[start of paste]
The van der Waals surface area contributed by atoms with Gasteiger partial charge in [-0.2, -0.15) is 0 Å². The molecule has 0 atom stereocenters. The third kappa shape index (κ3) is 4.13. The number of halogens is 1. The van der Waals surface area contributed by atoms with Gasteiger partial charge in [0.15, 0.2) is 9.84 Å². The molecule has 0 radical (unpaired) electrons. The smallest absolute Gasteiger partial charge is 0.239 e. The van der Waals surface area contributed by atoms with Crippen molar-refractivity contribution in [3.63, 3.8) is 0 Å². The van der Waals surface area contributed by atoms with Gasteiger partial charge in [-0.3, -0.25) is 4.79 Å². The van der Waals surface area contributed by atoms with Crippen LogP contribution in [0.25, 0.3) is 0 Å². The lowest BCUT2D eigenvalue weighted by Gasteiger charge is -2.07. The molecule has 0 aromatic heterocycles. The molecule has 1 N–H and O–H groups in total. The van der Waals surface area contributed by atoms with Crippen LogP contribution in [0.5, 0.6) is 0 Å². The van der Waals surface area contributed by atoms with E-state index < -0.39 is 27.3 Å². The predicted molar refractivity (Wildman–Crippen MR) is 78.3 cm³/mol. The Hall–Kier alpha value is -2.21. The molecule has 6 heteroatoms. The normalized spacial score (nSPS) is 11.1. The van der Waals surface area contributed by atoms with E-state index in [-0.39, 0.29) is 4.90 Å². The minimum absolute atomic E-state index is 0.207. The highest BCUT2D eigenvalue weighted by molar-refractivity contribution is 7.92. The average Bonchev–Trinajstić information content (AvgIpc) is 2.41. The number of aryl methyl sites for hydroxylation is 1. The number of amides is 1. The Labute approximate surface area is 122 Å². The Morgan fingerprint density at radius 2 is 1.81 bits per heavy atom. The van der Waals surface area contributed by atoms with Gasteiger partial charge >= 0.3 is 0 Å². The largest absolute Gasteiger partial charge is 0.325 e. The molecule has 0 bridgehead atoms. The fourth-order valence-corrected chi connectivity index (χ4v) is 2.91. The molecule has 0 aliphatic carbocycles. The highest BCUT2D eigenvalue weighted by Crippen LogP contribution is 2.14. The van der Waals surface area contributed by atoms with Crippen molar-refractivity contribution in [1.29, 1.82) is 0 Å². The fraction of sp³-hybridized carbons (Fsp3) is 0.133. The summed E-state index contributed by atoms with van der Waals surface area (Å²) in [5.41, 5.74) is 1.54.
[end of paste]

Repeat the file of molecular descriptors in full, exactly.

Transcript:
The van der Waals surface area contributed by atoms with Gasteiger partial charge in [-0.2, -0.15) is 0 Å². The molecule has 0 atom stereocenters. The third kappa shape index (κ3) is 4.13. The number of halogens is 1. The van der Waals surface area contributed by atoms with Gasteiger partial charge in [0.15, 0.2) is 9.84 Å². The molecule has 0 radical (unpaired) electrons. The smallest absolute Gasteiger partial charge is 0.239 e. The van der Waals surface area contributed by atoms with Crippen molar-refractivity contribution in [3.63, 3.8) is 0 Å². The van der Waals surface area contributed by atoms with Gasteiger partial charge in [-0.3, -0.25) is 4.79 Å². The van der Waals surface area contributed by atoms with Crippen LogP contribution in [0.25, 0.3) is 0 Å². The lowest BCUT2D eigenvalue weighted by Gasteiger charge is -2.07. The molecule has 0 aromatic heterocycles. The molecule has 1 N–H and O–H groups in total. The van der Waals surface area contributed by atoms with Crippen LogP contribution in [0.5, 0.6) is 0 Å². The van der Waals surface area contributed by atoms with E-state index < -0.39 is 27.3 Å². The predicted molar refractivity (Wildman–Crippen MR) is 78.3 cm³/mol. The Hall–Kier alpha value is -2.21. The molecule has 6 heteroatoms. The normalized spacial score (nSPS) is 11.1. The van der Waals surface area contributed by atoms with E-state index in [-0.39, 0.29) is 4.90 Å². The minimum absolute atomic E-state index is 0.207. The highest BCUT2D eigenvalue weighted by molar-refractivity contribution is 7.92. The average Bonchev–Trinajstić information content (AvgIpc) is 2.41. The number of aryl methyl sites for hydroxylation is 1. The number of amides is 1. The Labute approximate surface area is 122 Å². The Morgan fingerprint density at radius 2 is 1.81 bits per heavy atom. The van der Waals surface area contributed by atoms with Gasteiger partial charge >= 0.3 is 0 Å². The largest absolute Gasteiger partial charge is 0.325 e. The molecule has 0 bridgehead atoms. The fourth-order valence-corrected chi connectivity index (χ4v) is 2.91. The molecule has 0 aliphatic carbocycles. The highest BCUT2D eigenvalue weighted by Crippen LogP contribution is 2.14. The van der Waals surface area contributed by atoms with Crippen molar-refractivity contribution in [1.29, 1.82) is 0 Å². The fraction of sp³-hybridized carbons (Fsp3) is 0.133. The summed E-state index contributed by atoms with van der Waals surface area (Å²) in [5.41, 5.74) is 1.54.